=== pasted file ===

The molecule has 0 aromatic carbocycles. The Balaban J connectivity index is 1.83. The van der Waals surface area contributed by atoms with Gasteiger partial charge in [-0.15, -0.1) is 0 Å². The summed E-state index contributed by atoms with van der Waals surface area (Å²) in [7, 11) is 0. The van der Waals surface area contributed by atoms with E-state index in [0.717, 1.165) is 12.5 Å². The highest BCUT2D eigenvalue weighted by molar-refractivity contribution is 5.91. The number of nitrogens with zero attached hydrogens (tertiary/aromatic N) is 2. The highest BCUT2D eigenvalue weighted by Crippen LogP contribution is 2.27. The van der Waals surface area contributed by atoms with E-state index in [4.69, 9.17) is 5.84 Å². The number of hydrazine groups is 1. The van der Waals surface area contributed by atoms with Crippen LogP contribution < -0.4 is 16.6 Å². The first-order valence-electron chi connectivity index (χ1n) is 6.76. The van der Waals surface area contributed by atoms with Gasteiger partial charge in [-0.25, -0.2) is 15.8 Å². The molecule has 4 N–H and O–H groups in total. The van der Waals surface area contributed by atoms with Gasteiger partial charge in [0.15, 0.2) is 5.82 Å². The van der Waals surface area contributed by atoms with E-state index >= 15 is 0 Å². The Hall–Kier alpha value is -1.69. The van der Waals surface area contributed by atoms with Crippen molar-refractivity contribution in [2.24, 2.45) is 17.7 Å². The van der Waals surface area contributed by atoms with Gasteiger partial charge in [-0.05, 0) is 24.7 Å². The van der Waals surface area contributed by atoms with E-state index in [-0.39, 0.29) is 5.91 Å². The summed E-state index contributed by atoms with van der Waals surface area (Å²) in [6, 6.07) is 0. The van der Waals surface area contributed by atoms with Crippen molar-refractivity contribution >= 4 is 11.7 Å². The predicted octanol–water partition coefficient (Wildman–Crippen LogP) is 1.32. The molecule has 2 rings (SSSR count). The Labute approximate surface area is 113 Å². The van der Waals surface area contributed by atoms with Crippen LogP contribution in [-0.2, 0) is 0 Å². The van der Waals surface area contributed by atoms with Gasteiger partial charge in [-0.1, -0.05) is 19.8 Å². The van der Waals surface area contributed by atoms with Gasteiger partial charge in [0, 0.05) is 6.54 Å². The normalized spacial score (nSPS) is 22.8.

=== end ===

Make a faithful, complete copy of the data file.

The molecule has 0 aromatic carbocycles. The Balaban J connectivity index is 1.83. The van der Waals surface area contributed by atoms with Gasteiger partial charge in [-0.15, -0.1) is 0 Å². The summed E-state index contributed by atoms with van der Waals surface area (Å²) in [7, 11) is 0. The van der Waals surface area contributed by atoms with E-state index in [0.717, 1.165) is 12.5 Å². The highest BCUT2D eigenvalue weighted by molar-refractivity contribution is 5.91. The number of nitrogens with zero attached hydrogens (tertiary/aromatic N) is 2. The highest BCUT2D eigenvalue weighted by Crippen LogP contribution is 2.27. The van der Waals surface area contributed by atoms with E-state index in [4.69, 9.17) is 5.84 Å². The number of hydrazine groups is 1. The van der Waals surface area contributed by atoms with Crippen LogP contribution < -0.4 is 16.6 Å². The first-order valence-electron chi connectivity index (χ1n) is 6.76. The van der Waals surface area contributed by atoms with Gasteiger partial charge in [-0.25, -0.2) is 15.8 Å². The molecule has 4 N–H and O–H groups in total. The van der Waals surface area contributed by atoms with Gasteiger partial charge in [0.15, 0.2) is 5.82 Å². The van der Waals surface area contributed by atoms with E-state index >= 15 is 0 Å². The Hall–Kier alpha value is -1.69. The van der Waals surface area contributed by atoms with Crippen molar-refractivity contribution in [2.24, 2.45) is 17.7 Å². The van der Waals surface area contributed by atoms with Gasteiger partial charge in [-0.05, 0) is 24.7 Å². The van der Waals surface area contributed by atoms with E-state index in [-0.39, 0.29) is 5.91 Å². The summed E-state index contributed by atoms with van der Waals surface area (Å²) in [6, 6.07) is 0. The van der Waals surface area contributed by atoms with Crippen molar-refractivity contribution >= 4 is 11.7 Å². The predicted octanol–water partition coefficient (Wildman–Crippen LogP) is 1.32. The molecule has 2 rings (SSSR count). The Labute approximate surface area is 113 Å². The van der Waals surface area contributed by atoms with Crippen LogP contribution in [-0.2, 0) is 0 Å². The van der Waals surface area contributed by atoms with Gasteiger partial charge in [-0.1, -0.05) is 19.8 Å². The van der Waals surface area contributed by atoms with Gasteiger partial charge in [0, 0.05) is 6.54 Å². The normalized spacial score (nSPS) is 22.8.